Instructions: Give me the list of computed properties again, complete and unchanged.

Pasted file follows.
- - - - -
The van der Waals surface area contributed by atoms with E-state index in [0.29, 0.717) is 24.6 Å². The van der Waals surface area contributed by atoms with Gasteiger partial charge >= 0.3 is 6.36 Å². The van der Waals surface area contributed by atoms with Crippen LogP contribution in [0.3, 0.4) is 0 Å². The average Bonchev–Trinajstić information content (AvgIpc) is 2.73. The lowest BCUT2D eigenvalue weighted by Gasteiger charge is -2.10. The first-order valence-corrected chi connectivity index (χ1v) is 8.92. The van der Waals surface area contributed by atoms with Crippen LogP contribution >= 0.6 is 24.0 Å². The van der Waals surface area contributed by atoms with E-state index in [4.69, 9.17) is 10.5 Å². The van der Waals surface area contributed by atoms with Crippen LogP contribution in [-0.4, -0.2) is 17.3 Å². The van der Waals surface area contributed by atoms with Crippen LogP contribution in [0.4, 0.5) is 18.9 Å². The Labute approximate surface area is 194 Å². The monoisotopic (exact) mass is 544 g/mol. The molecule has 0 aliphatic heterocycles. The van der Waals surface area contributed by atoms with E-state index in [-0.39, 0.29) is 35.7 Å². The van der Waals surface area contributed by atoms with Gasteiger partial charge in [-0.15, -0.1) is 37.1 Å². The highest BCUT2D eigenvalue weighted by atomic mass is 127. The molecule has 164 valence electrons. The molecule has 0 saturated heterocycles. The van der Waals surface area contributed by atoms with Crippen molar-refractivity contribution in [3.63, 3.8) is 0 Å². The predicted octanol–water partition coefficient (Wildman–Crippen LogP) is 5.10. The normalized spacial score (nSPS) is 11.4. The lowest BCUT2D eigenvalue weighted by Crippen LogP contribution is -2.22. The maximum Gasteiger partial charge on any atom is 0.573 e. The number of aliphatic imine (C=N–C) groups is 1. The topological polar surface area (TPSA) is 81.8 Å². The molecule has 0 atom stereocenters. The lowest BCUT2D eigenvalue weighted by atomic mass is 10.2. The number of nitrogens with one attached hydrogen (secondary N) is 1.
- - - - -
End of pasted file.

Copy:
The van der Waals surface area contributed by atoms with E-state index in [0.29, 0.717) is 24.6 Å². The van der Waals surface area contributed by atoms with Gasteiger partial charge >= 0.3 is 6.36 Å². The van der Waals surface area contributed by atoms with Crippen LogP contribution in [0.3, 0.4) is 0 Å². The average Bonchev–Trinajstić information content (AvgIpc) is 2.73. The lowest BCUT2D eigenvalue weighted by Gasteiger charge is -2.10. The first-order valence-corrected chi connectivity index (χ1v) is 8.92. The van der Waals surface area contributed by atoms with Crippen LogP contribution >= 0.6 is 24.0 Å². The van der Waals surface area contributed by atoms with E-state index in [4.69, 9.17) is 10.5 Å². The van der Waals surface area contributed by atoms with Crippen LogP contribution in [-0.4, -0.2) is 17.3 Å². The van der Waals surface area contributed by atoms with Crippen LogP contribution in [0.4, 0.5) is 18.9 Å². The Labute approximate surface area is 194 Å². The monoisotopic (exact) mass is 544 g/mol. The molecule has 0 aliphatic heterocycles. The van der Waals surface area contributed by atoms with E-state index in [-0.39, 0.29) is 35.7 Å². The van der Waals surface area contributed by atoms with Gasteiger partial charge in [-0.15, -0.1) is 37.1 Å². The highest BCUT2D eigenvalue weighted by atomic mass is 127. The molecule has 164 valence electrons. The molecule has 0 saturated heterocycles. The van der Waals surface area contributed by atoms with Crippen molar-refractivity contribution in [3.63, 3.8) is 0 Å². The predicted octanol–water partition coefficient (Wildman–Crippen LogP) is 5.10. The normalized spacial score (nSPS) is 11.4. The lowest BCUT2D eigenvalue weighted by Crippen LogP contribution is -2.22. The maximum Gasteiger partial charge on any atom is 0.573 e. The number of aliphatic imine (C=N–C) groups is 1. The topological polar surface area (TPSA) is 81.8 Å². The molecule has 0 atom stereocenters. The lowest BCUT2D eigenvalue weighted by atomic mass is 10.2. The number of nitrogens with one attached hydrogen (secondary N) is 1.